Monday, October 17, 2011

Something New

We feature each week Nicholas Reid's reviews and comments on new and recent books.

“TREES OF NEW ZEALAND – Stories of Beauty and Character” by Peter Janssen and Mike Hollman (Hodder-Moa; distributed by Hachette, $69:99)

God made the country, and man made the town” says a famous line by the 18th century poet William Cowper.
It’s a favourite quotation among old-time farmers and country-people when they want to assert their moral superiority over townies. It is also a piece of arrant nonsense. God didn’t make the country to any greater extent than He made the town. The country that we know, and in which the more unreflective nature poets used to luxuriate, has been shaped as much by human effort and impact as the towns have.
Those bare and rolling Otago hills? They were covered in forest before the arrival of the Maori. Those flat and productive Waikato or Manawatu dairylands? They were dense and tangled bush before Pakeha fought their way in and grabbed them. Sweet harmonious nature really means nature flattened, smoothed, cleared and made liveable for human beings. The bits that have been preserved in their “natural” state (national parks etc.) are there on sufferance. We love them for their wild beauty, but also for the fact that we now control them and we don’t have to live there. We can return to the conveniences of modern, unnatural life when we choose.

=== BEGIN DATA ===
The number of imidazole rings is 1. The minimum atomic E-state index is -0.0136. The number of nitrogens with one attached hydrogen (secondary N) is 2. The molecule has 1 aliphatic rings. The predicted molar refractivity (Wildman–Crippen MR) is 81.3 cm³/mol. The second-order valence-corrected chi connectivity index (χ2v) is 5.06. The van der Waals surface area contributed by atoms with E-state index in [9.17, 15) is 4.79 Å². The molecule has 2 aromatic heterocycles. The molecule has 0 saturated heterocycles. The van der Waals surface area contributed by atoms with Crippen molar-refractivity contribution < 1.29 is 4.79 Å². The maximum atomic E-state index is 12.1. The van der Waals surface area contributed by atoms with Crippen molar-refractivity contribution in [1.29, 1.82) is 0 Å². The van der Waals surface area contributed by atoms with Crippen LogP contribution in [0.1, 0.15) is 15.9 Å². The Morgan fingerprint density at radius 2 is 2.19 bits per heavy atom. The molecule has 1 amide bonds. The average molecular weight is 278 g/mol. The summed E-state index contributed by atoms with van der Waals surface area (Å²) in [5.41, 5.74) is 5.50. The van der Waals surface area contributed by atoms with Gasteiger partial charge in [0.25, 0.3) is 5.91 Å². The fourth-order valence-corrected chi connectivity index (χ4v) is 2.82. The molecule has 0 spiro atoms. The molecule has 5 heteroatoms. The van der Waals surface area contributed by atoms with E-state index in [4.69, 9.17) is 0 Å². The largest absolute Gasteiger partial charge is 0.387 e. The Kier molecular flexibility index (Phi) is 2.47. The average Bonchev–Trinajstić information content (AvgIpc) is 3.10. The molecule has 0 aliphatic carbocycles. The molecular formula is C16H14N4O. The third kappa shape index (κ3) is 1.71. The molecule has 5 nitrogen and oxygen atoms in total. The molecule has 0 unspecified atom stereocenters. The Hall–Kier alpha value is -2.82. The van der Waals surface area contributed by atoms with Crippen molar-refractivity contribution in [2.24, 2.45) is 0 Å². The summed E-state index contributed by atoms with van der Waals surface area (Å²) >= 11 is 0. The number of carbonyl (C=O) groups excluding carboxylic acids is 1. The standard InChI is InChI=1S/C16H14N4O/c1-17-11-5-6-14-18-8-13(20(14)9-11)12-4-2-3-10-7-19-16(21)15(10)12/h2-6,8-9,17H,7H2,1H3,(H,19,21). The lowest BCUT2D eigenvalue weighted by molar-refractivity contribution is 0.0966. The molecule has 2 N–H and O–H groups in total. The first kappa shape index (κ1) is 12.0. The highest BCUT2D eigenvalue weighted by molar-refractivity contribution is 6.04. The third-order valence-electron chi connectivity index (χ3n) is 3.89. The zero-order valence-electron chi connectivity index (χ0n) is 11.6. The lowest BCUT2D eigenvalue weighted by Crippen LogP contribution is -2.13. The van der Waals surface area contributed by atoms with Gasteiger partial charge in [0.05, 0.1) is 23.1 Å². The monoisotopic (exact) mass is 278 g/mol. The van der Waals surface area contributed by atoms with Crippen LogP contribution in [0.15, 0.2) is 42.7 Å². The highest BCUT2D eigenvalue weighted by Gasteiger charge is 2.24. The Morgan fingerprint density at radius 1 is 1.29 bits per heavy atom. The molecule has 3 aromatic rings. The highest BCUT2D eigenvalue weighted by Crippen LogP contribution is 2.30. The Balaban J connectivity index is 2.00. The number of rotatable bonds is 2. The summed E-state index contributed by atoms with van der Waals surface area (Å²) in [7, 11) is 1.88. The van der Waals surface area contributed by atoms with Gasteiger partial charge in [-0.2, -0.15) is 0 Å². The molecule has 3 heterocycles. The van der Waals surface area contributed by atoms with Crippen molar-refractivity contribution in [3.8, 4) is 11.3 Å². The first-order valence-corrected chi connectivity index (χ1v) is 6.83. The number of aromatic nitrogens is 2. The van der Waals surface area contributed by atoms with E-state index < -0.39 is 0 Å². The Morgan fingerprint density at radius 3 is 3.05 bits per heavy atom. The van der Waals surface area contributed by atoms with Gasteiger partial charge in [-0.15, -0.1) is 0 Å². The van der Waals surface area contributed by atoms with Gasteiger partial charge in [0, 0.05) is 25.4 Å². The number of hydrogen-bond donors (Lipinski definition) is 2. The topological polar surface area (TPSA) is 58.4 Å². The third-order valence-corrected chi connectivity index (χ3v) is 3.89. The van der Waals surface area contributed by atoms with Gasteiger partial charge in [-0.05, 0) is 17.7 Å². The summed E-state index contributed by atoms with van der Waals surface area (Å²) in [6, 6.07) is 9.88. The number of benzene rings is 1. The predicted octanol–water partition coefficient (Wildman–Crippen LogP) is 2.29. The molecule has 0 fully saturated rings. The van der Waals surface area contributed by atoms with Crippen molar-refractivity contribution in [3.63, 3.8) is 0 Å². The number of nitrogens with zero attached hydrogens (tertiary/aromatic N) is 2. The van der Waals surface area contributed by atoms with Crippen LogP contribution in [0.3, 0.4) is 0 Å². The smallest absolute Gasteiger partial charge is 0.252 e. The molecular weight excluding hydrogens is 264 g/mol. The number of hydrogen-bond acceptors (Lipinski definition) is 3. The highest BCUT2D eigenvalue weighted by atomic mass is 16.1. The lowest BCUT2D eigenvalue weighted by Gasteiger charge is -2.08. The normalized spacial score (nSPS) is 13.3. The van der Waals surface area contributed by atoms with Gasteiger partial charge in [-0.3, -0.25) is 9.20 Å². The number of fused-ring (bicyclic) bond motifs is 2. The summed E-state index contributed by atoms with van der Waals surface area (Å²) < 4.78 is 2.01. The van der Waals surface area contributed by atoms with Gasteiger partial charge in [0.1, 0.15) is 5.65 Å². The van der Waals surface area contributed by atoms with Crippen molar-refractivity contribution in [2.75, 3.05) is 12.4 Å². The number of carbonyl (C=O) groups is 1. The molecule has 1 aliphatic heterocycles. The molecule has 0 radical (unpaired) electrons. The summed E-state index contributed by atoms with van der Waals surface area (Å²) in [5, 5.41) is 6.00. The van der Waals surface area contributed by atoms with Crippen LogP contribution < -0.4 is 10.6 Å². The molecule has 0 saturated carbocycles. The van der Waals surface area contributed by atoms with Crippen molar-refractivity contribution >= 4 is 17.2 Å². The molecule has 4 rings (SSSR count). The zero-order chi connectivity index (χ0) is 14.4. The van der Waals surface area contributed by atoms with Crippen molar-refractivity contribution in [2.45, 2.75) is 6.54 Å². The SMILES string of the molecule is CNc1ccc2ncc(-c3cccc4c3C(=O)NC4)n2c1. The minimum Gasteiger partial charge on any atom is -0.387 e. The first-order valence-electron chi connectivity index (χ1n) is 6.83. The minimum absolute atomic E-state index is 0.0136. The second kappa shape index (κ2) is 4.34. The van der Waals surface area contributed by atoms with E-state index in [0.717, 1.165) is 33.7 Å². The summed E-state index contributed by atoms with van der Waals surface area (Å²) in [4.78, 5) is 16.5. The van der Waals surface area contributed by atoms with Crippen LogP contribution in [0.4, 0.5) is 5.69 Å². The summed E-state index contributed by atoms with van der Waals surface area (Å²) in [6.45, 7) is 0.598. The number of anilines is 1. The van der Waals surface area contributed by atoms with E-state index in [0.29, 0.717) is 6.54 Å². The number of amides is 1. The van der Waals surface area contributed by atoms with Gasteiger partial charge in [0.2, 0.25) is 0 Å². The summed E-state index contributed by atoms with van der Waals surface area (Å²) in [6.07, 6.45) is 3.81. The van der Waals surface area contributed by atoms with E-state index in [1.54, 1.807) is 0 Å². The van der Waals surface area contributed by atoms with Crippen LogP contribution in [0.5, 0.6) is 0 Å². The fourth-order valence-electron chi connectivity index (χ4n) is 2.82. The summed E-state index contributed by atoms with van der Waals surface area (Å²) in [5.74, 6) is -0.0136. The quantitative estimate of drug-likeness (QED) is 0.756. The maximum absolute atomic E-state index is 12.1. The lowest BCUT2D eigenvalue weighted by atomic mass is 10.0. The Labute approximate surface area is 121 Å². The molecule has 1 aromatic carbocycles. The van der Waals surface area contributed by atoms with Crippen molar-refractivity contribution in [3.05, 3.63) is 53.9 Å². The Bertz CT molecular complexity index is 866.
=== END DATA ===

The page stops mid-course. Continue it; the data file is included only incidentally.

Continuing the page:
Some thoughts along these lines popped into my mind as I was reading and enjoying Peter Janssen and Mike Hollman’s very beautiful Trees of New Zealand. I must admit that I got this book from the publishers under a slight misapprehension. I thought it would, literally, be a field guide, with illustrations, to all the native varieties of New Zealand tree. This I looked forward to as I have more than once been confounded by my own ignorance when I go on bush-walks and attempt to identify by name the native flora.

In fact, this is not the purpose or achievement of Trees of New Zealand.

It is, quite literally, a celebration in text and photography of individual trees that are growing in New Zealand, whether they are indigenous or exotic. The trees are treated as individuals, so that the notes accompanying each photograph amount to arboreal “biographies”. The notes do not follow a rigid format, but most often we are told how old each individual tree is, where exactly it is situated, who probably planted it (if this fact is known) and what local and cultural associations have gathered around it.